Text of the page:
28- With the top cymbal assembled with the clutch, now slide the clutch onto the hi-hat rod so the cymbals can meet. Set a gap of approximate 1-2cm between the cymbals, and lock the clutch in place with the wing nut on the clutch. With the cymbals sitting on top of one another, press your foot on the hi-hat pedal. This will cause the rod to depress, and you can lock the clutch in place on the rod at a height that is comfortable to the player.

29- The cymbal stand is the last stand to be assembled for the kit. This will generally be in 3 sections. As discussed previously, firstly open the tripod base and secure the wing nut to lock the base open. Generally open the base to a span of 40-50 cm. Slide the 2nd tier into the base section, and again secure with approximately 20-30cm of this section exposed from the base. Now fit the top section to the 2nd tier, and secure this with the wing nut. Set the stand at a height so when a cymbal is onto, this will clear the 1st tom by 20cm or more.

30- Place the stand as mentioned in step 29 to the right of the 1st tom when viewing from the front as seen in the picture on the right. There is no right or wrong with cymbal placement, this is purely a guide for absolute beginners. It makes more sense to have the cymbal on the right if you are practicing fills on the toms.

31- Fitting the crash cymbal. Similar to that of the hi-hat, the basic rule with all cymbals is between the felts or rubbers. As seen in the picture on the left, remove the top locking nut, and remove one felt or rubber. Place the 16" crash on the remaining rubber, then place the rubber back on top of the cymbal, and fit the lock nut back in place. Make sure the cymbal can still move freely.

32- With the cymbal now on the stand, place the cymbal to the right of the 1st tom as mentioned previously. This can be seen in the picture on the right.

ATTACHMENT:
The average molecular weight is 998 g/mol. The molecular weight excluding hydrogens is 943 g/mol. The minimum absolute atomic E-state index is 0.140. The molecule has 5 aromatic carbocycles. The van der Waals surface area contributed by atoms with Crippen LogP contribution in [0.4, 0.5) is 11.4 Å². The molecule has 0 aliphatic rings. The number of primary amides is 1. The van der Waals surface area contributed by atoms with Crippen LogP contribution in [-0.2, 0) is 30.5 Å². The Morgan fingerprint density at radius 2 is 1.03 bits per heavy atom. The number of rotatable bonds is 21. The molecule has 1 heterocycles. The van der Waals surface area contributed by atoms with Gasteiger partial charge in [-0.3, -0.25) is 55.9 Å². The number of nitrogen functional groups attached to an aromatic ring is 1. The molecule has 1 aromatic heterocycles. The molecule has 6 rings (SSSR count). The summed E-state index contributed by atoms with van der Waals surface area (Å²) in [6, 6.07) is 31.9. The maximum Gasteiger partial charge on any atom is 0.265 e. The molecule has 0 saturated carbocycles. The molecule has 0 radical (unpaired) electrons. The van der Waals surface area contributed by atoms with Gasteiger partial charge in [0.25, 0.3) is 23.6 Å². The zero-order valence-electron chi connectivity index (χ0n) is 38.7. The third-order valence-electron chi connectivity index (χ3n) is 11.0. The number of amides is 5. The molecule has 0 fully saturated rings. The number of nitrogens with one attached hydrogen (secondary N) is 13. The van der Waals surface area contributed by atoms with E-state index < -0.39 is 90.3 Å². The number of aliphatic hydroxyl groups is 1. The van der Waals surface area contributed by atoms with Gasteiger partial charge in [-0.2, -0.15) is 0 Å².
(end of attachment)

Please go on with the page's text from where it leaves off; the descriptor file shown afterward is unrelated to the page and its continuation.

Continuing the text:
CONGATULATIONS...YOU MADE IT!!!!! You have now set up your first drum set. Reference the pictures below for final positioning and placement.

TUNING: Tuning drums in a very involved process. Each drum will work differently. As mentioned previously, the basics are about tuning in opposites. The aim to to have each tuning point at the same pitch. As there is not set not like a guitar, this isn't a 2 minute job. The basics are have your bass drum just past the wrinkle stageand even. Snare drums work best with a very tight bottom, and control the pitch from the top. With toms, the bottoms will need to be slightly higher than the top, so the drum wont drop in pitch after hit. Here are some helpful links to cover tuning more indepth: ( This one is great) (Also really good)

Your package may include a stool. Although there are many types on the market, this is the most common stool with entry level packages. Generally these will be in 3 sections.

33- Firstly Open the tripod base to a reasonable span, and lock this with the wing bolt at the top of the tripod section.

34- Insert the bar with the coach bolt and wing nut into the base section. The bar will have a series of holes. These are to determine the height of the throne. Generally put the bolt through the 2nd or 3rd hole for an average height. Remember to set this so the player when sitting down will have their legs at an approximate right angle.

35- Place the seat top on the stool shaft, and lock with the wing nut under the seat top.